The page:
‘Captain America: Civil War’
Directors: Joe and Anthony Russo
Stars: Chris Evans, Robert Downey Jr.
2 (out of 5) Globes
There’s some good stuff in “Captain America: Civil War.” That’s what these Marvel things are now: a lot of stuff. Some of the stuff is enjoyable, some of it’s rousing; some of it’s thumb-twiddling, some of it causes migraines. Almost all of it, good or bad or indifferent, is now there simply to keep the perpetual Marvel Cinematic Universe machine moving. The franchise is now Too Big to Fail. There are too many moving parts, too many sequels and spin-offs to set up, to create something like the relatively stripped-down pleasures of the first “Iron Man.” At best they’re an out-of-control monster its many makers can barely control; at worst they’re arrogant, assuming viewers will always show up in droves, no matter how listless or chaotic the entries.
But like we said, the third “Captain America” has some good stuff, if not as much good stuff as outliers like “Guardians of the Galaxy” and “Ant-Man.” Where the second “Avengers” was a Michael Bay-style mess of crap comin’ at ya, “Civil War” has a fairly clean emotional undertow. Where both “Avengers” recklessly destroyed cities for our enjoyment, this one — just like the loathed “Batman v Superman,” as it were — focuses on the aftermath and the hundreds, maybe thousands of civilian deaths. There are, once again, too many characters, but they don’t clog the screen at the same time all the time. The story mostly zeroes in on Cap/Steve Rogers (Chris Evans) and Tony Stark (Robert Downey Jr.), who not so politely disagree on a key point: that the do-gooder Avengers need to be regulated, lest they destroy yet another village in order to save it.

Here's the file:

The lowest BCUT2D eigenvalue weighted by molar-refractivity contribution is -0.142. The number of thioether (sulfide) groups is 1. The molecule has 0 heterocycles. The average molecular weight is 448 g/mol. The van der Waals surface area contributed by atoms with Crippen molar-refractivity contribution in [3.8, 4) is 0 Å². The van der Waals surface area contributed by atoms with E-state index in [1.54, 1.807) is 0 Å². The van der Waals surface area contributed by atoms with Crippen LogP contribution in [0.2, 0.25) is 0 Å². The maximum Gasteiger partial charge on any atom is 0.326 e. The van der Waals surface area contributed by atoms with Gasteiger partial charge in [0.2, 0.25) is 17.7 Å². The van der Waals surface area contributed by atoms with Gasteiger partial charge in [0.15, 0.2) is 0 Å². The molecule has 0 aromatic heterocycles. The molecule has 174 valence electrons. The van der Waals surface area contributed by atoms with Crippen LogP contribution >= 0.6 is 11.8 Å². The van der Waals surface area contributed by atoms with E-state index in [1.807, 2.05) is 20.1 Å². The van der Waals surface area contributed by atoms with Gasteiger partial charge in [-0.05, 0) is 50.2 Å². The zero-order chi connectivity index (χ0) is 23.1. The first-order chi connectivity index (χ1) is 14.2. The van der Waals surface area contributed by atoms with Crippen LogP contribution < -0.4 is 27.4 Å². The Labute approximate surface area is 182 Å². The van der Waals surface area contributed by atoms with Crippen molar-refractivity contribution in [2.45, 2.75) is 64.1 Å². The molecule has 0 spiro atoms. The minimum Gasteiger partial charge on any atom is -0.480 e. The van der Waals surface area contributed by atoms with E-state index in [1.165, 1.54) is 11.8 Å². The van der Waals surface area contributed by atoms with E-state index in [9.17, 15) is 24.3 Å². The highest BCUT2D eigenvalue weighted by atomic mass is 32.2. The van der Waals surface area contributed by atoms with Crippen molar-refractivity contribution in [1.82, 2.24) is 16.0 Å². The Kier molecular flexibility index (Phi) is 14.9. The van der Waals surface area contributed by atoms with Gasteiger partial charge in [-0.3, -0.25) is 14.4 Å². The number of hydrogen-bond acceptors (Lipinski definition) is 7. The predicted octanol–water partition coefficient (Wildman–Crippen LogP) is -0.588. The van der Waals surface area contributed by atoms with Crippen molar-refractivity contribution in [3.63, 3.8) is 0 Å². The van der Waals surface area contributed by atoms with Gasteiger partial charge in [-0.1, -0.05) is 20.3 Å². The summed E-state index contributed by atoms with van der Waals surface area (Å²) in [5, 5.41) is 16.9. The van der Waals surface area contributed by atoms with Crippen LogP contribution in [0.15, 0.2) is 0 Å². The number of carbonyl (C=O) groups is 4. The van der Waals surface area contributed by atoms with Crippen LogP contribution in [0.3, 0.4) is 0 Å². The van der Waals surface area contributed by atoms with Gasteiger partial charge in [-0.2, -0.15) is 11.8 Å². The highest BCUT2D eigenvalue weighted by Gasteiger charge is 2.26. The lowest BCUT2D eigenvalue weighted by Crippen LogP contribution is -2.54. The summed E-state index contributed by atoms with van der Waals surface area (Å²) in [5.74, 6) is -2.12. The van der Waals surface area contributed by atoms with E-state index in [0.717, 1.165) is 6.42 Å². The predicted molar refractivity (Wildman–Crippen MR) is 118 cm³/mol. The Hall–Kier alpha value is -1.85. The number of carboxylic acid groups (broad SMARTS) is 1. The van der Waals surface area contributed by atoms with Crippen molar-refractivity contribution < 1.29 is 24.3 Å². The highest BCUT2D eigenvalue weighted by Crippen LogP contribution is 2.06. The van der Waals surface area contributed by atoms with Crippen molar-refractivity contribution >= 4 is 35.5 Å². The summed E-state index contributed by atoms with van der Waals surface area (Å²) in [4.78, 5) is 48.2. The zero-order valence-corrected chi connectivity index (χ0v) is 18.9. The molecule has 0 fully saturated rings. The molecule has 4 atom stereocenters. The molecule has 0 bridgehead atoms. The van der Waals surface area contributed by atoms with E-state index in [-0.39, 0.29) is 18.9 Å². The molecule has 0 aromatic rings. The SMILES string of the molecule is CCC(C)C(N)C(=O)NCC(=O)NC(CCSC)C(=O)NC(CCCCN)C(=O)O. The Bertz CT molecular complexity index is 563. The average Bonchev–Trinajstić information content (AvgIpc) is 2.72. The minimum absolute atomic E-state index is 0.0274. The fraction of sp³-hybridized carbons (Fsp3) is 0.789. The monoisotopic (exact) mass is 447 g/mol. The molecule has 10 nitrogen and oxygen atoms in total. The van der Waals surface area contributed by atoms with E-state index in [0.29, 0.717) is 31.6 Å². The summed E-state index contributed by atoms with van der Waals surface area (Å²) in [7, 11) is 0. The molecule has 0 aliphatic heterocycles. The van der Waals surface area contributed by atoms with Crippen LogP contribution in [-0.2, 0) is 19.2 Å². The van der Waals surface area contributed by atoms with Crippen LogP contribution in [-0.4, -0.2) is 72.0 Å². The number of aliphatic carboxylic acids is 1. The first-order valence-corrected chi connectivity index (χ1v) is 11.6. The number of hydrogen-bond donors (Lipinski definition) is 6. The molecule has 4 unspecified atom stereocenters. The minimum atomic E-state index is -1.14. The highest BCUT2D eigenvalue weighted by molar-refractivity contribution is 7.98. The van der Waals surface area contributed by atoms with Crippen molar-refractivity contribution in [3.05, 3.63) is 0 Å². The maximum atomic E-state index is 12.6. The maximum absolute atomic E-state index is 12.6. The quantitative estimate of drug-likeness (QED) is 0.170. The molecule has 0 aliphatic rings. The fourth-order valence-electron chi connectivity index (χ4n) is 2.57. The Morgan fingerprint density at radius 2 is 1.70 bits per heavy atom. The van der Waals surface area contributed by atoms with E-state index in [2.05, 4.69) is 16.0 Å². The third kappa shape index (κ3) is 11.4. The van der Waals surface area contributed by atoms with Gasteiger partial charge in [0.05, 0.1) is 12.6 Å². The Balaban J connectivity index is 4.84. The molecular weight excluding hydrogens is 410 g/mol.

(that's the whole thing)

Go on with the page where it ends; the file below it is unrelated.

But “Civil War” also has some bad stuff, or at least some stuff that falls short of the franchise’s increasingly unwieldy ambitions. It’s more somber than any Marvel entry, but also more of a drag. Even this comparatively pared-down story is too immense for streamlining, meaning endless expository scenes setting up countless threads that may be addressed here or, likely, a future entry. Every now and then there’s a fight.